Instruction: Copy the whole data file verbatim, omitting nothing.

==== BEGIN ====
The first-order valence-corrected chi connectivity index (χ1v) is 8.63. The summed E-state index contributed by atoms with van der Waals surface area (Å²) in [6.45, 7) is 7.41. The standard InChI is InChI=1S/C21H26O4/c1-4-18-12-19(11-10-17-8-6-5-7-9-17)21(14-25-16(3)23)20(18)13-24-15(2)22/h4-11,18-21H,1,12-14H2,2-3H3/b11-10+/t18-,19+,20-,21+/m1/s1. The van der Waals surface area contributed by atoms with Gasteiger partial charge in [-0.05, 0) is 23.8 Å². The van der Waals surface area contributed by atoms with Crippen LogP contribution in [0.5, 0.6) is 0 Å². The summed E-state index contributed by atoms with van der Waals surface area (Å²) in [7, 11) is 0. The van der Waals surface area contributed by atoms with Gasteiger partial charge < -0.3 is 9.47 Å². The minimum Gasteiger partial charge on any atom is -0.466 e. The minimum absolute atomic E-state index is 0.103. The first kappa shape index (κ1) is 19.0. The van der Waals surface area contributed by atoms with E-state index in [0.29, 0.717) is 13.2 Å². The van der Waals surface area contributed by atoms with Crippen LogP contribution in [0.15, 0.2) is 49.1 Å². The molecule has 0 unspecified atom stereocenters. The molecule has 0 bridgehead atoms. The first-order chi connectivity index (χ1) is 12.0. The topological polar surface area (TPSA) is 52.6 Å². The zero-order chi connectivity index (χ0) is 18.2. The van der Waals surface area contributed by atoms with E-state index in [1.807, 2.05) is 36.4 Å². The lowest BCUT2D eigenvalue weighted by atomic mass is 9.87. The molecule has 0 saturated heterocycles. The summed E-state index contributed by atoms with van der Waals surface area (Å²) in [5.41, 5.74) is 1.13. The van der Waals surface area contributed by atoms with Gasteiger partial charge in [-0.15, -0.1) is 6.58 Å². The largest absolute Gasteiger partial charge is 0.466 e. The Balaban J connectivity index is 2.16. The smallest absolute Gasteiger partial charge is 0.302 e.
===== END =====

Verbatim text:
The first-order valence-corrected chi connectivity index (χ1v) is 8.63. The summed E-state index contributed by atoms with van der Waals surface area (Å²) in [6.45, 7) is 7.41. The standard InChI is InChI=1S/C21H26O4/c1-4-18-12-19(11-10-17-8-6-5-7-9-17)21(14-25-16(3)23)20(18)13-24-15(2)22/h4-11,18-21H,1,12-14H2,2-3H3/b11-10+/t18-,19+,20-,21+/m1/s1. The van der Waals surface area contributed by atoms with Gasteiger partial charge in [-0.05, 0) is 23.8 Å². The van der Waals surface area contributed by atoms with Crippen LogP contribution in [0.5, 0.6) is 0 Å². The summed E-state index contributed by atoms with van der Waals surface area (Å²) in [7, 11) is 0. The van der Waals surface area contributed by atoms with Gasteiger partial charge < -0.3 is 9.47 Å². The minimum Gasteiger partial charge on any atom is -0.466 e. The minimum absolute atomic E-state index is 0.103. The first kappa shape index (κ1) is 19.0. The van der Waals surface area contributed by atoms with E-state index in [0.29, 0.717) is 13.2 Å². The van der Waals surface area contributed by atoms with Crippen LogP contribution in [0.15, 0.2) is 49.1 Å². The molecule has 0 unspecified atom stereocenters. The molecule has 0 bridgehead atoms. The first-order chi connectivity index (χ1) is 12.0. The topological polar surface area (TPSA) is 52.6 Å². The zero-order chi connectivity index (χ0) is 18.2. The van der Waals surface area contributed by atoms with E-state index in [1.807, 2.05) is 36.4 Å². The lowest BCUT2D eigenvalue weighted by atomic mass is 9.87. The molecule has 0 saturated heterocycles. The summed E-state index contributed by atoms with van der Waals surface area (Å²) in [5.41, 5.74) is 1.13. The van der Waals surface area contributed by atoms with Gasteiger partial charge in [-0.15, -0.1) is 6.58 Å². The largest absolute Gasteiger partial charge is 0.466 e. The Balaban J connectivity index is 2.16. The smallest absolute Gasteiger partial charge is 0.302 e.